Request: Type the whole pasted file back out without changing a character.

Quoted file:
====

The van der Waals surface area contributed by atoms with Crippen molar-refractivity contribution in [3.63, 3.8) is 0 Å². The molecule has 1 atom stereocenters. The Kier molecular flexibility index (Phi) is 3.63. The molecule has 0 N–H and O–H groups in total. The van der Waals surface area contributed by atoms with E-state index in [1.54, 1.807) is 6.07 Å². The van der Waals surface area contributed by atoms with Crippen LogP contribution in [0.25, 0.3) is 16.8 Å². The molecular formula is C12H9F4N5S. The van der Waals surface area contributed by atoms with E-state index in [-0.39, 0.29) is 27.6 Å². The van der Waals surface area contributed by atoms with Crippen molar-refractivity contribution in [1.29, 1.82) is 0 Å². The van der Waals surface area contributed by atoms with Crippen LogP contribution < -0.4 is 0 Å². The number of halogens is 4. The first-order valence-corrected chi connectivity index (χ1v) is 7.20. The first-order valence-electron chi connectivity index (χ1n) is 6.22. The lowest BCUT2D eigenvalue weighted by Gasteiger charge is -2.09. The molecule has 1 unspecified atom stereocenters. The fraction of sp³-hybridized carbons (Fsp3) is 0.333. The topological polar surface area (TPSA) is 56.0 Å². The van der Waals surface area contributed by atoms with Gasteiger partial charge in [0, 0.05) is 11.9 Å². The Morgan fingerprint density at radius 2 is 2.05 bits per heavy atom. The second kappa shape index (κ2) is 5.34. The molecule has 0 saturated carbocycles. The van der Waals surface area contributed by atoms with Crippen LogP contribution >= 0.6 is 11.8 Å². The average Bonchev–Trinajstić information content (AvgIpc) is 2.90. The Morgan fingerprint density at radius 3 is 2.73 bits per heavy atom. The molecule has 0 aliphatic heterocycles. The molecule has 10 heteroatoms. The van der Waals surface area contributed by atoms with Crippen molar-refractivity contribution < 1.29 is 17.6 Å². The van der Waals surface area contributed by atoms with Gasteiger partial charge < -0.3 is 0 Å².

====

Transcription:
The van der Waals surface area contributed by atoms with Crippen molar-refractivity contribution in [3.63, 3.8) is 0 Å². The molecule has 1 atom stereocenters. The Kier molecular flexibility index (Phi) is 3.63. The molecule has 0 N–H and O–H groups in total. The van der Waals surface area contributed by atoms with E-state index in [1.54, 1.807) is 6.07 Å². The van der Waals surface area contributed by atoms with Crippen LogP contribution in [0.25, 0.3) is 16.8 Å². The molecular formula is C12H9F4N5S. The van der Waals surface area contributed by atoms with E-state index in [-0.39, 0.29) is 27.6 Å². The van der Waals surface area contributed by atoms with Crippen molar-refractivity contribution in [1.29, 1.82) is 0 Å². The van der Waals surface area contributed by atoms with Crippen LogP contribution < -0.4 is 0 Å². The number of halogens is 4. The first-order valence-corrected chi connectivity index (χ1v) is 7.20. The first-order valence-electron chi connectivity index (χ1n) is 6.22. The lowest BCUT2D eigenvalue weighted by Gasteiger charge is -2.09. The molecule has 1 unspecified atom stereocenters. The fraction of sp³-hybridized carbons (Fsp3) is 0.333. The topological polar surface area (TPSA) is 56.0 Å². The van der Waals surface area contributed by atoms with Gasteiger partial charge in [0, 0.05) is 11.9 Å². The Morgan fingerprint density at radius 2 is 2.05 bits per heavy atom. The second kappa shape index (κ2) is 5.34. The molecule has 0 saturated carbocycles. The van der Waals surface area contributed by atoms with Crippen LogP contribution >= 0.6 is 11.8 Å². The average Bonchev–Trinajstić information content (AvgIpc) is 2.90. The Morgan fingerprint density at radius 3 is 2.73 bits per heavy atom. The molecule has 0 aliphatic heterocycles. The molecule has 10 heteroatoms. The van der Waals surface area contributed by atoms with Crippen molar-refractivity contribution < 1.29 is 17.6 Å². The van der Waals surface area contributed by atoms with Gasteiger partial charge < -0.3 is 0 Å².